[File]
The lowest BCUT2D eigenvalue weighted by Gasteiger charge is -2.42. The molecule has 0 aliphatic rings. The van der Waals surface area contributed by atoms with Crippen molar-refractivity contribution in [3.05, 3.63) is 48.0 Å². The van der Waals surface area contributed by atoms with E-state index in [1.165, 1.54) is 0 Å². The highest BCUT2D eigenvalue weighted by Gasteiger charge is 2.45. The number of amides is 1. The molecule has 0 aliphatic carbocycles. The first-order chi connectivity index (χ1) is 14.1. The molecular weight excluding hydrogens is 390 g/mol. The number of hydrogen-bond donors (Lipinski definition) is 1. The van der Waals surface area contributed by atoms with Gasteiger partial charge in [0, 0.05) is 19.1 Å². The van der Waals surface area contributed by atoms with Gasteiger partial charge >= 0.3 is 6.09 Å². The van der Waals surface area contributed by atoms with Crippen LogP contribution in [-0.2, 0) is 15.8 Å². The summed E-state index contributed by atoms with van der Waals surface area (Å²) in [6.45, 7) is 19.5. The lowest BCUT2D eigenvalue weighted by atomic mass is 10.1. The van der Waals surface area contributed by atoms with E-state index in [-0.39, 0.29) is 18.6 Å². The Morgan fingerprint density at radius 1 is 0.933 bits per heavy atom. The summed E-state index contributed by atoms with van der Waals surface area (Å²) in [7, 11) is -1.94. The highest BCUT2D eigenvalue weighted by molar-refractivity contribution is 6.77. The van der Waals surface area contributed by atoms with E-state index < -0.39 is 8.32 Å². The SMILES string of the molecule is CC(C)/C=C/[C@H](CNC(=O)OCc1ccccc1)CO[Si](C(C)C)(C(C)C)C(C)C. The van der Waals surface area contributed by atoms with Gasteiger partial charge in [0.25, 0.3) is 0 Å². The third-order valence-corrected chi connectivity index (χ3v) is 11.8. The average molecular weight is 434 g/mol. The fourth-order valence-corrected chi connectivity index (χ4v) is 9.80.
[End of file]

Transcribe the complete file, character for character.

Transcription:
The lowest BCUT2D eigenvalue weighted by Gasteiger charge is -2.42. The molecule has 0 aliphatic rings. The van der Waals surface area contributed by atoms with Crippen molar-refractivity contribution in [3.05, 3.63) is 48.0 Å². The van der Waals surface area contributed by atoms with E-state index in [1.165, 1.54) is 0 Å². The highest BCUT2D eigenvalue weighted by Gasteiger charge is 2.45. The number of amides is 1. The molecule has 0 aliphatic carbocycles. The first-order chi connectivity index (χ1) is 14.1. The molecular weight excluding hydrogens is 390 g/mol. The number of hydrogen-bond donors (Lipinski definition) is 1. The van der Waals surface area contributed by atoms with Gasteiger partial charge in [0, 0.05) is 19.1 Å². The van der Waals surface area contributed by atoms with Gasteiger partial charge >= 0.3 is 6.09 Å². The van der Waals surface area contributed by atoms with Crippen LogP contribution in [-0.2, 0) is 15.8 Å². The summed E-state index contributed by atoms with van der Waals surface area (Å²) in [6.45, 7) is 19.5. The lowest BCUT2D eigenvalue weighted by atomic mass is 10.1. The van der Waals surface area contributed by atoms with E-state index in [-0.39, 0.29) is 18.6 Å². The Morgan fingerprint density at radius 1 is 0.933 bits per heavy atom. The summed E-state index contributed by atoms with van der Waals surface area (Å²) in [7, 11) is -1.94. The highest BCUT2D eigenvalue weighted by molar-refractivity contribution is 6.77. The van der Waals surface area contributed by atoms with E-state index < -0.39 is 8.32 Å². The SMILES string of the molecule is CC(C)/C=C/[C@H](CNC(=O)OCc1ccccc1)CO[Si](C(C)C)(C(C)C)C(C)C. The van der Waals surface area contributed by atoms with Gasteiger partial charge in [0.25, 0.3) is 0 Å². The third-order valence-corrected chi connectivity index (χ3v) is 11.8. The average molecular weight is 434 g/mol. The fourth-order valence-corrected chi connectivity index (χ4v) is 9.80.